ST. PETERSBURG — One spring day in 2001, a Largo man looking for old bottles on a beach in the Weedon Island Preserve came upon a long, brown line peeking out of the sand.
Intrigued, he started digging with his fingers. It was wood, and as he dug deeper he uncovered the curve of what he thought was the bow of a canoe.
Fourteen years later, the journey of one of Pinellas County's most important archeological treasures is about to come to an official, celebratory end.
Today, preservationists, history buffs and county officials will unveil the 1,100-year-old canoe that Harry Koran stumbled upon that day on the shoreline of Old Tampa Bay. It was an adventure that was by turns exciting, tedious and frustrating, but undoubtedly worth it, said Phyllis Kolianos, an archaeologist who served as a chief preservationist on the project.
"It really was a huge learning experience because no one had ever dealt with a saltwater canoe before," Kolianos said Friday as she stood over the ancient canoe in its new exhibit at the Weedon Island Preserve Cultural and Natural History Center.
Koran, at the time a Winn-Dixie meat cutter who had an interest in history and archaeology, came to the center after it opened in 2003 to share photos of his find. Kolianos, who was then the center's education manager, knew it was an important find, but four more years would pass before she could get a team of experts to the site. The spot is only accessible by boat, and the team had to time its visit with the extreme low tide.
What they found was extraordinary: the first canoe ever discovered in a saltwater environment in the southeast United States or Caribbean. Dug out of pine and nearly 40 feet long, it was also the longest prehistoric canoe ever discovered. The gunnels have eroded and the stern had broken off, so researchers think the canoe was even longer. But they don't know if it was single hull canoe, an outrigger or part of a catamaran.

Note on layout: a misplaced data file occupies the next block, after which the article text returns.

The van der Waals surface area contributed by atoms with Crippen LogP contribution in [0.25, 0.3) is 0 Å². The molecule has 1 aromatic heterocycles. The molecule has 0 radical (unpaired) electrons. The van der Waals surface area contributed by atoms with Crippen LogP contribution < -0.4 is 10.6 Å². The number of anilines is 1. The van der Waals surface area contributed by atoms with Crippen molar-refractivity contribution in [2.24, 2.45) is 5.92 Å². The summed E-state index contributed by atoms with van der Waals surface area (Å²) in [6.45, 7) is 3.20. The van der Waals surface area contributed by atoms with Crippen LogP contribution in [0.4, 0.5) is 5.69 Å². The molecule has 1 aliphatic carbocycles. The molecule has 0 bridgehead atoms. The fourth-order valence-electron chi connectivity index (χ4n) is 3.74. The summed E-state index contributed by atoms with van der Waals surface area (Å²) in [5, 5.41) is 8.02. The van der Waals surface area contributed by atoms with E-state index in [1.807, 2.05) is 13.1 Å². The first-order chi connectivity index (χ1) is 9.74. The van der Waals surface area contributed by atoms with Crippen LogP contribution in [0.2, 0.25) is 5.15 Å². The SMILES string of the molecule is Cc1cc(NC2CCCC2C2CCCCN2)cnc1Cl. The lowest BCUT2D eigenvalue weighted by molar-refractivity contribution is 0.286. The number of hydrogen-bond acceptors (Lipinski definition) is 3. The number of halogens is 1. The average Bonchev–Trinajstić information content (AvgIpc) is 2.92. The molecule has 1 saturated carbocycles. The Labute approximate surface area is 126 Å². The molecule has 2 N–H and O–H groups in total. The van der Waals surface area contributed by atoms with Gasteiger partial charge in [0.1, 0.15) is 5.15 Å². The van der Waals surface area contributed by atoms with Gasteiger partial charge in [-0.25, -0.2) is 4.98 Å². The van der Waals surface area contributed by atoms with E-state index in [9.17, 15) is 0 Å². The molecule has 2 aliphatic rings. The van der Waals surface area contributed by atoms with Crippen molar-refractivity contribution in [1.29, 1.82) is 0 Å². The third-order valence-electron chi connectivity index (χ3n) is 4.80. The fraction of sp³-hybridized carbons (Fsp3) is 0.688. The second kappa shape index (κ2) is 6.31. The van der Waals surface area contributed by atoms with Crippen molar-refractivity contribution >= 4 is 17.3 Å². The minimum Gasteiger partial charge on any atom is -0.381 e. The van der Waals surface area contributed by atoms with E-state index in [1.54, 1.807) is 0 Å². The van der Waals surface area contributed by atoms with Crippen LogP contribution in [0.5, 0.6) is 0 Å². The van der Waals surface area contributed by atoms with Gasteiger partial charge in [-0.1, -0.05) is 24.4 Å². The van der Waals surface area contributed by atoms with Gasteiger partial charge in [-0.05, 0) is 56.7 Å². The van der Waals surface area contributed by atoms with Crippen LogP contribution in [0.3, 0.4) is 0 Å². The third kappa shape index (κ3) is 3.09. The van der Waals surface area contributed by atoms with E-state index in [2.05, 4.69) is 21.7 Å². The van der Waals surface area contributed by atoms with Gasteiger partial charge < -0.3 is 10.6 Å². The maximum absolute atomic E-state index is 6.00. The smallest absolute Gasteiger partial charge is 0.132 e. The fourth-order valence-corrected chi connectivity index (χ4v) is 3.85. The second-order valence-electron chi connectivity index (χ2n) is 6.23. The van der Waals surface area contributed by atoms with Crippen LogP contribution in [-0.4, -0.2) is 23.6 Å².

Radiocarbon dating put the canoe at about 890 A.D., in the time of the Late Weeden Island culture, when the area teemed with indigenous hunter-gatherers who made colorful pottery.
In 2011, the nonprofit Alliance for Weedon Island Archaeological Research undertook a painstaking yet hasty excavation, racing against the tide to recover the canoe in one trip. The pieces were placed in a specially designed tank, cleansed with freshwater and then soaked in polyethylene glycol, or wax, for solidifying. When the pieces were removed three years later, researchers discovered small holes that had been carved in the canoe, but they don't know what purpose they served. It took a year for the canoe to dry.
"The whole process really was trial and error," said Bob Austin, the other chief preservationist on the project. "We sweated over it, we worried about it, but it came out fine."
The canoe was recently lowered into a custom-made metal display cradle, where it rests on dozens of tiny pads. Informational display boards and a seven-minute video tell its story. The effort cost roughly $70,000 and was funded with major support from the Friends of Weedon Island, the Hough Family Foundation and the Florida Humanities Council.
After today's unveiling, researchers will get back to work buoyed by the success.
Said Kolianos: "There are other things out there that will tell us a lot more about the Weeden Island culture and the people who lived in this area, so we're going to use this as a springboard to do more research."
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News researcher Carolyn Edds contributed to this report. Contact Tony Marrero at firstname.lastname@example.org or (727) 893-8779. Follow @tmarrerotimes.